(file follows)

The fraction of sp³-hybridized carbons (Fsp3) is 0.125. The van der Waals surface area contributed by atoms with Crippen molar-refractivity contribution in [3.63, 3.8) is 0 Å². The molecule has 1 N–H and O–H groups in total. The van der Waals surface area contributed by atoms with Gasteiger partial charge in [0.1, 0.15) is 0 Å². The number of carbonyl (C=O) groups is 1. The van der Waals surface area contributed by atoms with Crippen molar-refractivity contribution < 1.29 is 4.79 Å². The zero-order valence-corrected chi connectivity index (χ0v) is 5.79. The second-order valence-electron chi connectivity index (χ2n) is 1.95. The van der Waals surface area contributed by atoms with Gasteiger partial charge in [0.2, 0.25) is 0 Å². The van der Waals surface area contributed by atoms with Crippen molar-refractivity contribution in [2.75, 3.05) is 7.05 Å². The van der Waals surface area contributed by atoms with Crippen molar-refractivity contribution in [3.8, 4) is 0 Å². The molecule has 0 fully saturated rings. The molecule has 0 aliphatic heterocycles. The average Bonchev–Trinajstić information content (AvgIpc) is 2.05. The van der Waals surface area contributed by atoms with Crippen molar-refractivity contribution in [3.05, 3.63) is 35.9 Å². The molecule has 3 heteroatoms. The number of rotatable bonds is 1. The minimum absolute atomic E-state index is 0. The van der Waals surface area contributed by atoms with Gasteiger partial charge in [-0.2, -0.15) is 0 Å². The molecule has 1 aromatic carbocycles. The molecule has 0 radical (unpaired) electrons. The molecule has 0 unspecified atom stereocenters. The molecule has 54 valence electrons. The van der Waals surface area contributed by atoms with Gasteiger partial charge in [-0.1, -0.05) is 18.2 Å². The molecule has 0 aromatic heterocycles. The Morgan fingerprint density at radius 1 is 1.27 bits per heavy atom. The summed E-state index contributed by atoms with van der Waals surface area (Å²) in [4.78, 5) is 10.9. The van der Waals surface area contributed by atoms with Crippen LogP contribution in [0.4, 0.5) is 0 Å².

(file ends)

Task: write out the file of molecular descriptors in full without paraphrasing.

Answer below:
The fraction of sp³-hybridized carbons (Fsp3) is 0.125. The van der Waals surface area contributed by atoms with Crippen molar-refractivity contribution in [3.63, 3.8) is 0 Å². The molecule has 1 N–H and O–H groups in total. The van der Waals surface area contributed by atoms with Gasteiger partial charge in [0.1, 0.15) is 0 Å². The number of carbonyl (C=O) groups is 1. The van der Waals surface area contributed by atoms with Crippen molar-refractivity contribution < 1.29 is 4.79 Å². The zero-order valence-corrected chi connectivity index (χ0v) is 5.79. The second-order valence-electron chi connectivity index (χ2n) is 1.95. The van der Waals surface area contributed by atoms with Gasteiger partial charge in [0.2, 0.25) is 0 Å². The van der Waals surface area contributed by atoms with Crippen molar-refractivity contribution in [2.75, 3.05) is 7.05 Å². The van der Waals surface area contributed by atoms with Crippen molar-refractivity contribution in [3.8, 4) is 0 Å². The molecule has 0 fully saturated rings. The molecule has 0 aliphatic heterocycles. The average Bonchev–Trinajstić information content (AvgIpc) is 2.05. The van der Waals surface area contributed by atoms with Crippen molar-refractivity contribution in [3.05, 3.63) is 35.9 Å². The molecule has 3 heteroatoms. The number of rotatable bonds is 1. The minimum absolute atomic E-state index is 0. The van der Waals surface area contributed by atoms with Gasteiger partial charge in [-0.2, -0.15) is 0 Å². The molecule has 1 aromatic carbocycles. The molecule has 0 radical (unpaired) electrons. The molecule has 0 unspecified atom stereocenters. The molecule has 54 valence electrons. The van der Waals surface area contributed by atoms with Gasteiger partial charge in [-0.1, -0.05) is 18.2 Å². The molecule has 0 aromatic heterocycles. The Morgan fingerprint density at radius 1 is 1.27 bits per heavy atom. The summed E-state index contributed by atoms with van der Waals surface area (Å²) in [4.78, 5) is 10.9. The van der Waals surface area contributed by atoms with Crippen LogP contribution in [0.4, 0.5) is 0 Å².